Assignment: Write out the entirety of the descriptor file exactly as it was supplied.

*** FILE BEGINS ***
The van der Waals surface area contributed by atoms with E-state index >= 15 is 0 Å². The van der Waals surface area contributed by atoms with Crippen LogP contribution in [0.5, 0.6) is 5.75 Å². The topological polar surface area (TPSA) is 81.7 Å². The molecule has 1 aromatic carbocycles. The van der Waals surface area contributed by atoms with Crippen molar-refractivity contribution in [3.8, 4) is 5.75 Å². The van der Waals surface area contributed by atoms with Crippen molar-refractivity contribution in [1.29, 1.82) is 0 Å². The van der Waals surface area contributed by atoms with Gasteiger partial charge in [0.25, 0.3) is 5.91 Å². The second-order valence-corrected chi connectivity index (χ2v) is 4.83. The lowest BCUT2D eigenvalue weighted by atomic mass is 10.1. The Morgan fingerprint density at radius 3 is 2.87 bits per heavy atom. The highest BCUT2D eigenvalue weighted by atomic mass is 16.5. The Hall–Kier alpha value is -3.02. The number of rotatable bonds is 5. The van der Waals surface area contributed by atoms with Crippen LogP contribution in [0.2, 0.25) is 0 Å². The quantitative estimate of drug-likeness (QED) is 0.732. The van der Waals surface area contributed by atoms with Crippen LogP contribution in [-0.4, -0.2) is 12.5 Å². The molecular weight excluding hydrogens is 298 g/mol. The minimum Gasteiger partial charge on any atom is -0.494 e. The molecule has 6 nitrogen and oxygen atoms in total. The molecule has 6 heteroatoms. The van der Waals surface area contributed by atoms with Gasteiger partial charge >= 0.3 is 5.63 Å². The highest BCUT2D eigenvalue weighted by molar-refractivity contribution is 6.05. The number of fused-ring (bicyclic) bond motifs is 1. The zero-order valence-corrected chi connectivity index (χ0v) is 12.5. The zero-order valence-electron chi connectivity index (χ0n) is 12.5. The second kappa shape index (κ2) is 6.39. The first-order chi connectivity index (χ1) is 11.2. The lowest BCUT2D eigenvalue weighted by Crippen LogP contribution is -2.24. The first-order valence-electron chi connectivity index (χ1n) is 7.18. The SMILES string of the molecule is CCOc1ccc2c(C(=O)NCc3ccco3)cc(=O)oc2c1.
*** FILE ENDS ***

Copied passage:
The van der Waals surface area contributed by atoms with E-state index >= 15 is 0 Å². The van der Waals surface area contributed by atoms with Crippen LogP contribution in [0.5, 0.6) is 5.75 Å². The topological polar surface area (TPSA) is 81.7 Å². The molecule has 1 aromatic carbocycles. The van der Waals surface area contributed by atoms with Crippen molar-refractivity contribution in [3.8, 4) is 5.75 Å². The van der Waals surface area contributed by atoms with Crippen molar-refractivity contribution in [1.29, 1.82) is 0 Å². The van der Waals surface area contributed by atoms with Gasteiger partial charge in [0.25, 0.3) is 5.91 Å². The second-order valence-corrected chi connectivity index (χ2v) is 4.83. The lowest BCUT2D eigenvalue weighted by atomic mass is 10.1. The Morgan fingerprint density at radius 3 is 2.87 bits per heavy atom. The highest BCUT2D eigenvalue weighted by atomic mass is 16.5. The Hall–Kier alpha value is -3.02. The number of rotatable bonds is 5. The van der Waals surface area contributed by atoms with Crippen LogP contribution in [0.2, 0.25) is 0 Å². The quantitative estimate of drug-likeness (QED) is 0.732. The van der Waals surface area contributed by atoms with Crippen LogP contribution in [-0.4, -0.2) is 12.5 Å². The molecular weight excluding hydrogens is 298 g/mol. The minimum Gasteiger partial charge on any atom is -0.494 e. The molecule has 6 nitrogen and oxygen atoms in total. The molecule has 6 heteroatoms. The van der Waals surface area contributed by atoms with Gasteiger partial charge >= 0.3 is 5.63 Å². The highest BCUT2D eigenvalue weighted by molar-refractivity contribution is 6.05. The number of fused-ring (bicyclic) bond motifs is 1. The zero-order valence-corrected chi connectivity index (χ0v) is 12.5. The zero-order valence-electron chi connectivity index (χ0n) is 12.5. The second kappa shape index (κ2) is 6.39. The first-order chi connectivity index (χ1) is 11.2. The lowest BCUT2D eigenvalue weighted by Crippen LogP contribution is -2.24. The first-order valence-electron chi connectivity index (χ1n) is 7.18. The SMILES string of the molecule is CCOc1ccc2c(C(=O)NCc3ccco3)cc(=O)oc2c1.